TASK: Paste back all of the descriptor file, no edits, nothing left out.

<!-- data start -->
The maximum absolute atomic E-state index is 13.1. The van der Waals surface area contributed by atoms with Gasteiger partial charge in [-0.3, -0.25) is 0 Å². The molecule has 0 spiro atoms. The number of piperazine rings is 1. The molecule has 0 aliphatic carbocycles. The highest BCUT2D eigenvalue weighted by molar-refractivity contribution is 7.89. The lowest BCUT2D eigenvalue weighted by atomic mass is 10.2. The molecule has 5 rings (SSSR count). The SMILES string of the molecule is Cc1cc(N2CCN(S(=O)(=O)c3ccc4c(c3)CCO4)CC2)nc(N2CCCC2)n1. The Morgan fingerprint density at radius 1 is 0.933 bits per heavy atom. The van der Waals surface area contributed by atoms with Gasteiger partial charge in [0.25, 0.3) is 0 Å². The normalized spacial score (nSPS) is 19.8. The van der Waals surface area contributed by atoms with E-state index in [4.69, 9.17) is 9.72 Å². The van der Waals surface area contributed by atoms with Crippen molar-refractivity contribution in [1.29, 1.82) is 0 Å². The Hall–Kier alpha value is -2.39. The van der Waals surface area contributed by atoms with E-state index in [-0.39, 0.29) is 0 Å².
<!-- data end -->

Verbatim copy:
The maximum absolute atomic E-state index is 13.1. The van der Waals surface area contributed by atoms with Gasteiger partial charge in [-0.3, -0.25) is 0 Å². The molecule has 0 spiro atoms. The number of piperazine rings is 1. The molecule has 0 aliphatic carbocycles. The highest BCUT2D eigenvalue weighted by molar-refractivity contribution is 7.89. The lowest BCUT2D eigenvalue weighted by atomic mass is 10.2. The molecule has 5 rings (SSSR count). The SMILES string of the molecule is Cc1cc(N2CCN(S(=O)(=O)c3ccc4c(c3)CCO4)CC2)nc(N2CCCC2)n1. The Morgan fingerprint density at radius 1 is 0.933 bits per heavy atom. The van der Waals surface area contributed by atoms with Gasteiger partial charge in [0.25, 0.3) is 0 Å². The normalized spacial score (nSPS) is 19.8. The van der Waals surface area contributed by atoms with E-state index in [4.69, 9.17) is 9.72 Å². The van der Waals surface area contributed by atoms with Crippen molar-refractivity contribution in [1.29, 1.82) is 0 Å². The Hall–Kier alpha value is -2.39. The van der Waals surface area contributed by atoms with E-state index in [-0.39, 0.29) is 0 Å².